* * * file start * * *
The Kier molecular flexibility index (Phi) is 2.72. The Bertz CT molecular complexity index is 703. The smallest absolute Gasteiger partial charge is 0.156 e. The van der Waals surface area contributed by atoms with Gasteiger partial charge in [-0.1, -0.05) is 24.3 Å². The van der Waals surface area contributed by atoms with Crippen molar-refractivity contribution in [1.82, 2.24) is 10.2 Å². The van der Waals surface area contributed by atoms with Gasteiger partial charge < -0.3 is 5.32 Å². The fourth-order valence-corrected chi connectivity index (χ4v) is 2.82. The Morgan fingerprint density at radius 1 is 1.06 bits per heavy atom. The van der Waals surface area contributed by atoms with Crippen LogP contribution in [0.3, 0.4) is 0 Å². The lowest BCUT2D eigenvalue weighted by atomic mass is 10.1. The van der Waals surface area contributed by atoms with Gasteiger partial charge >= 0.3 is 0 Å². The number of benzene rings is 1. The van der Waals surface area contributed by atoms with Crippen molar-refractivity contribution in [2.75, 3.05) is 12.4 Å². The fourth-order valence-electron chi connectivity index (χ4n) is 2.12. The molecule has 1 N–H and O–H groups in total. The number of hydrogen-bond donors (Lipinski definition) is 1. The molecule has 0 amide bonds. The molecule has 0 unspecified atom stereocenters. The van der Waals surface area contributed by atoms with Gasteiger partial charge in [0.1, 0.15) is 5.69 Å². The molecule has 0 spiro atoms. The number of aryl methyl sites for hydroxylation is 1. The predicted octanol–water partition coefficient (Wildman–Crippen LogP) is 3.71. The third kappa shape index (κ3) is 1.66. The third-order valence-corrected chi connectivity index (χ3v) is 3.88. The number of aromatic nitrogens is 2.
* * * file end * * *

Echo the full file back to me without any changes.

The Kier molecular flexibility index (Phi) is 2.72. The Bertz CT molecular complexity index is 703. The smallest absolute Gasteiger partial charge is 0.156 e. The van der Waals surface area contributed by atoms with Gasteiger partial charge in [-0.1, -0.05) is 24.3 Å². The van der Waals surface area contributed by atoms with Crippen molar-refractivity contribution in [1.82, 2.24) is 10.2 Å². The van der Waals surface area contributed by atoms with Gasteiger partial charge < -0.3 is 5.32 Å². The fourth-order valence-corrected chi connectivity index (χ4v) is 2.82. The Morgan fingerprint density at radius 1 is 1.06 bits per heavy atom. The van der Waals surface area contributed by atoms with Crippen LogP contribution in [0.3, 0.4) is 0 Å². The lowest BCUT2D eigenvalue weighted by atomic mass is 10.1. The van der Waals surface area contributed by atoms with Gasteiger partial charge >= 0.3 is 0 Å². The number of benzene rings is 1. The van der Waals surface area contributed by atoms with Crippen molar-refractivity contribution in [2.75, 3.05) is 12.4 Å². The fourth-order valence-electron chi connectivity index (χ4n) is 2.12. The molecule has 1 N–H and O–H groups in total. The number of hydrogen-bond donors (Lipinski definition) is 1. The molecule has 0 amide bonds. The molecule has 0 unspecified atom stereocenters. The van der Waals surface area contributed by atoms with Gasteiger partial charge in [0.1, 0.15) is 5.69 Å². The molecule has 0 spiro atoms. The number of aryl methyl sites for hydroxylation is 1. The predicted octanol–water partition coefficient (Wildman–Crippen LogP) is 3.71. The third kappa shape index (κ3) is 1.66. The third-order valence-corrected chi connectivity index (χ3v) is 3.88. The number of aromatic nitrogens is 2.